Jackson to get EPA gig?

Lisa Jackson, the outgoing commissioner of New Jersey’s Department of Environmental Protection and a co-chair of Barack Obama’s environmental transition team, looks increasingly likely to take over the Environmental Protection Agency when the president-elect takes office. According to E&E News ($ub req.), the Princeton-trained chemical engineer has moved to the top tier of potential EPA chiefs, and is passing the transition-team vetting process with flying colors.

Jackson had reportedly been running neck-and-neck with California Air Resources Board chair Mary Nichols for the EPA gig, but according to unnamed sources moved to the top of the heap when California Democrat Henry Waxman won the chairmanship of the House Energy and Commerce Committee. With San Franciscan Nancy Pelosi overseeing the House climate battle and California Senator Barbara Boxer on point in the Senate, the Obama transition team apparently feared that Nichols would be a Californian too far.

Either way, Jackson is a strong choice for EPA chief: unlike onetime frontrunner Robert F Kennedy Jr, she brings not just celebrity but genuine expertise. She’s a trained scientist, and spent 15 years working at the US EPA before heading to the Garden State, focusing on hazardous-waste cleanup and enforcement, and knows the Agency’s culture and jargon inside out. She’s also proven herself capable of managing a large statewide agency - and maintaining a cosy relationship with New Jersey Gov. Jon Corzine, who recently recruited her as his chief of staff - without alienating local green groups. "She's someone I can always work with,” local Sierra Club chief Jeff Tittel told E&E News. “She's always stood up for principles. Quite frankly, she'd be an outstanding choice."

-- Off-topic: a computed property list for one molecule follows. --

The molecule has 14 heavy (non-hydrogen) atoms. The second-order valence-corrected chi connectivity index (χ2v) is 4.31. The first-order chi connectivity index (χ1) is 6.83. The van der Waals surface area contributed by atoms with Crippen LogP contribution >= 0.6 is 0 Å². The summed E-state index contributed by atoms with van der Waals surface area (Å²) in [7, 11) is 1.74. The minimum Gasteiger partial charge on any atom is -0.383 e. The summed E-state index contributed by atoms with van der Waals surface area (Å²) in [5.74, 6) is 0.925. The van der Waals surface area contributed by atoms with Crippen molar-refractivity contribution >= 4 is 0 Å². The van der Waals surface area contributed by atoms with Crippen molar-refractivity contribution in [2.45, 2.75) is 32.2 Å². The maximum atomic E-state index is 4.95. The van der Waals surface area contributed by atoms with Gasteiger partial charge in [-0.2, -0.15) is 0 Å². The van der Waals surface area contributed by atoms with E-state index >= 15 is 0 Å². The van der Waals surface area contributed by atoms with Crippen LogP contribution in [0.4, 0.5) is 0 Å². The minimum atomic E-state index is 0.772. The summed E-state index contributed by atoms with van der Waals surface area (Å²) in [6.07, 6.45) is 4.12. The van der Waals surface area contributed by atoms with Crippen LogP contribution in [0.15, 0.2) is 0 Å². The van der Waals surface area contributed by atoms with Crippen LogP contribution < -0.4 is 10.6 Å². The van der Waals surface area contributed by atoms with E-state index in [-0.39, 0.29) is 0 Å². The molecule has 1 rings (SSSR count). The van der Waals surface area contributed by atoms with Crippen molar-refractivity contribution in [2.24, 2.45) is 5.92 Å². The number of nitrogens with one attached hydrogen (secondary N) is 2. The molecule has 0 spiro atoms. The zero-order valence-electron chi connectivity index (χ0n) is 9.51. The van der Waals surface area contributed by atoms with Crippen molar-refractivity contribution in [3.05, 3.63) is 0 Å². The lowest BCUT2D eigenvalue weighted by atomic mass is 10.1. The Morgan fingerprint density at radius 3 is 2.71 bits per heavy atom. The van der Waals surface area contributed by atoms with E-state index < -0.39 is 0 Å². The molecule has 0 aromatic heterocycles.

Just as importantly, Jackson has real experience managing precisely the kinds of problems that will face the next EPA chief. She’s played an important role in passing legislation requiring mandatory cuts in greenhouse emissions. And she’s also served as vice-president on the board of the Regional Greenhouse Gas Initiative, a regional cap-and-trade system aimed at reducing global-warming emissions in the Northeast. With Jackson running the EPA - and Agency veteran Bob Sussman, her transition team co-chair, likely to take a senior deputy role - Obama would have precisely the combination of expertise and managerial talent he needs to deliver on the changes he’s promised.

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